Doctoral Dissertations

Date of Award


Degree Type


Degree Name

Doctor of Philosophy



Major Professor

Dawn M. Szymanski

Committee Members

Dawn M. Szymanski, Gina P. Owens, Joe Miles, Jennifer Ann Morrow


Although there is a sizeable body of research identifying the gender convergence of drinking rates, fewer studies have explored factors contributing to women’s increasing alcohol consumption. Consequently, scholars have called for more research on gender-related predictors of women’s drinking behaviors and associated consequences (Iwamoto et al., 2018). One potential gender-relevant factor is self-objectification or the perspective toward the self that the body is primarily valued for its appearance and sexual appeal (Frederickson & Roberts, 1997). Thus, our study investigated the link between self-objectification and young adult college women’s alcohol use and alcohol use prior to casual sexual activity or “hooking up.” In addition, our study examined novel explanatory (i.e., body shame, sexual self-esteem, body self-consciousness during sexual activity, and alcohol sexual enhancement expectancies) factors in predicting young adult college women’s drinking behaviors via a parallel-serial multiple mediation model. Findings revealed that self-objectification was not directly related to alcohol use or alcohol use prior to hooking up. However, self-objectification was indirectly related to alcohol use through sexual self-esteem and alcohol sexual enhancement expectancies, as well as indirectly related to alcohol use prior to hooking up through alcohol sexual enhancement expectancies. None of our theorized three-stage mediation chains linking self-objectification to alcohol use behaviors were significant. Our results highlight the potential negative effects of self-objectification on women’s health and the significance of focusing on alcohol sexual enhancement expectancies in intervention efforts.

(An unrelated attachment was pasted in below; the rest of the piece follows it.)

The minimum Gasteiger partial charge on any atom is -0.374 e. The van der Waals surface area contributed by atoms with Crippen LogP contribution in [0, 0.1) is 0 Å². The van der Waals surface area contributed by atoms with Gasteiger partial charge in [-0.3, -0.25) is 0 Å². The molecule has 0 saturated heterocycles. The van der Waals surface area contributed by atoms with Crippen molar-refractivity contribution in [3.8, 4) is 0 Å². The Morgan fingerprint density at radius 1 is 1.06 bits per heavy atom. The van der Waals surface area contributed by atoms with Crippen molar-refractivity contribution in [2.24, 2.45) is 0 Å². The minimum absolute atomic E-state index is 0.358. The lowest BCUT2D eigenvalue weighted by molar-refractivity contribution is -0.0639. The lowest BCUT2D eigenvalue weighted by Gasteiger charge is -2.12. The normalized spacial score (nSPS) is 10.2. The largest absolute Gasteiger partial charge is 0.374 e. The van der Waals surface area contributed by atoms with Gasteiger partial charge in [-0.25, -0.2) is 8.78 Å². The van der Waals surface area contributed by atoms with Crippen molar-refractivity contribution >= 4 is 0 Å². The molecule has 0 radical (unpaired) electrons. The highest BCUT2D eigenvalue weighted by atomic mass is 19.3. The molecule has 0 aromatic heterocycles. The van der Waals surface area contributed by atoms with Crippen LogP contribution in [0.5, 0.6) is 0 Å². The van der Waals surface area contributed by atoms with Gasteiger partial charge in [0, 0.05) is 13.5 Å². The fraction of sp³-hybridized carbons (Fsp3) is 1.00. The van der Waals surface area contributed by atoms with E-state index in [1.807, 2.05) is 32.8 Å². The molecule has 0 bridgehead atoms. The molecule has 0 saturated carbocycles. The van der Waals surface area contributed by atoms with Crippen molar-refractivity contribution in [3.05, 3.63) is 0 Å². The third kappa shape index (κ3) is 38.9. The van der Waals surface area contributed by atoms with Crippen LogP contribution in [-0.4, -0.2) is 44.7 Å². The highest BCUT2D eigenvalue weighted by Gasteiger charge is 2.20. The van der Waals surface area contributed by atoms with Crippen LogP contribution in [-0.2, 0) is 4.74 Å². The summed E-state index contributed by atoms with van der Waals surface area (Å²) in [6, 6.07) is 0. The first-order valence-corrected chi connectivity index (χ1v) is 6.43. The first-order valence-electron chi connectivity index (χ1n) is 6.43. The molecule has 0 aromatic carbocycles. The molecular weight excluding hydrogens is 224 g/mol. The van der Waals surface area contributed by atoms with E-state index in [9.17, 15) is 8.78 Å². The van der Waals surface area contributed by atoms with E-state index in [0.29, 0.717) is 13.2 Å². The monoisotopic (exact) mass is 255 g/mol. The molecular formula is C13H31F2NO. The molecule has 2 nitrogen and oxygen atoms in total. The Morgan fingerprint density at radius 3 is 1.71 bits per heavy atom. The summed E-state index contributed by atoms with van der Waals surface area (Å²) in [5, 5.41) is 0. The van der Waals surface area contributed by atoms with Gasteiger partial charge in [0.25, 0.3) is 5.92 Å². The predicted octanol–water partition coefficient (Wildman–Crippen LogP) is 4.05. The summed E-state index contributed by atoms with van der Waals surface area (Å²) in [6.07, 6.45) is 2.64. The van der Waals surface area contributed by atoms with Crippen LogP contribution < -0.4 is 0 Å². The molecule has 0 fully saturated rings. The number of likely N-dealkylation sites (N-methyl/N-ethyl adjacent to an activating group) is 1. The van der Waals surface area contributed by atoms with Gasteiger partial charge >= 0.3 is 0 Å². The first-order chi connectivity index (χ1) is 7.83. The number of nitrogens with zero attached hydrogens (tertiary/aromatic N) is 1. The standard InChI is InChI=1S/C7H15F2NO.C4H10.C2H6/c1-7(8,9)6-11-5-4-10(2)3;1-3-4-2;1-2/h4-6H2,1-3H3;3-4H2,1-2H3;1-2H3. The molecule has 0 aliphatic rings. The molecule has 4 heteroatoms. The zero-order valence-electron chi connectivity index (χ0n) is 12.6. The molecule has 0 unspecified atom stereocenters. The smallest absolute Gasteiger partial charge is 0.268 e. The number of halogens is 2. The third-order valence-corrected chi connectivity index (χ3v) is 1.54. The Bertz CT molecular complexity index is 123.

Available for download on Tuesday, August 15, 2023

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